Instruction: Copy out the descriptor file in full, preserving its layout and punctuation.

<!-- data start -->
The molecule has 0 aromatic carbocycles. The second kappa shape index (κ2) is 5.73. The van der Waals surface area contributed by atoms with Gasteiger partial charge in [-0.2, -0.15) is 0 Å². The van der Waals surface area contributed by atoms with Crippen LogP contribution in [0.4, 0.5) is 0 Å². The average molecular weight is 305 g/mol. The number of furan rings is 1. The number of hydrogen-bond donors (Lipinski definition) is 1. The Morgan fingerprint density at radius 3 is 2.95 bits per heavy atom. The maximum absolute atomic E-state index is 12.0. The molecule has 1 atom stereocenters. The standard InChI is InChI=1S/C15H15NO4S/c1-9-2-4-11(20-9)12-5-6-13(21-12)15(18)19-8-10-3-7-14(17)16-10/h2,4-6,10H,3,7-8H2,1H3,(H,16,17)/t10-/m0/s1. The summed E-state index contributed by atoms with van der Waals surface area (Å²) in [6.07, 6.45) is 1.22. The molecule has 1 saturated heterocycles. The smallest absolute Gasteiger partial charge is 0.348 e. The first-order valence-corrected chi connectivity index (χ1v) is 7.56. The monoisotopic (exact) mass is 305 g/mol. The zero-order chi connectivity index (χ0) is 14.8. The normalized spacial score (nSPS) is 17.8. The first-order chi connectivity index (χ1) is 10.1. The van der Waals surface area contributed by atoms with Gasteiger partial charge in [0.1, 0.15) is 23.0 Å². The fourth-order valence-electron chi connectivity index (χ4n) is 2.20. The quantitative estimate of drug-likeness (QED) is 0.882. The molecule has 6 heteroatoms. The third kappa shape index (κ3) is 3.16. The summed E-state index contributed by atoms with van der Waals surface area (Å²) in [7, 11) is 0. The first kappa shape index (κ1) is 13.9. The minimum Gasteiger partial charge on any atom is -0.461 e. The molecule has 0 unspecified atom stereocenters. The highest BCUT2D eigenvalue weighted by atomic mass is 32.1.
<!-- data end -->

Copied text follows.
The molecule has 0 aromatic carbocycles. The second kappa shape index (κ2) is 5.73. The van der Waals surface area contributed by atoms with Gasteiger partial charge in [-0.2, -0.15) is 0 Å². The van der Waals surface area contributed by atoms with Crippen LogP contribution in [0.4, 0.5) is 0 Å². The average molecular weight is 305 g/mol. The number of furan rings is 1. The number of hydrogen-bond donors (Lipinski definition) is 1. The Morgan fingerprint density at radius 3 is 2.95 bits per heavy atom. The maximum absolute atomic E-state index is 12.0. The molecule has 1 atom stereocenters. The standard InChI is InChI=1S/C15H15NO4S/c1-9-2-4-11(20-9)12-5-6-13(21-12)15(18)19-8-10-3-7-14(17)16-10/h2,4-6,10H,3,7-8H2,1H3,(H,16,17)/t10-/m0/s1. The summed E-state index contributed by atoms with van der Waals surface area (Å²) in [6.07, 6.45) is 1.22. The molecule has 1 saturated heterocycles. The smallest absolute Gasteiger partial charge is 0.348 e. The first-order valence-corrected chi connectivity index (χ1v) is 7.56. The monoisotopic (exact) mass is 305 g/mol. The zero-order chi connectivity index (χ0) is 14.8. The normalized spacial score (nSPS) is 17.8. The first-order chi connectivity index (χ1) is 10.1. The van der Waals surface area contributed by atoms with Gasteiger partial charge in [0.1, 0.15) is 23.0 Å². The fourth-order valence-electron chi connectivity index (χ4n) is 2.20. The quantitative estimate of drug-likeness (QED) is 0.882. The molecule has 6 heteroatoms. The third kappa shape index (κ3) is 3.16. The summed E-state index contributed by atoms with van der Waals surface area (Å²) in [7, 11) is 0. The first kappa shape index (κ1) is 13.9. The minimum Gasteiger partial charge on any atom is -0.461 e. The molecule has 0 unspecified atom stereocenters. The highest BCUT2D eigenvalue weighted by atomic mass is 32.1.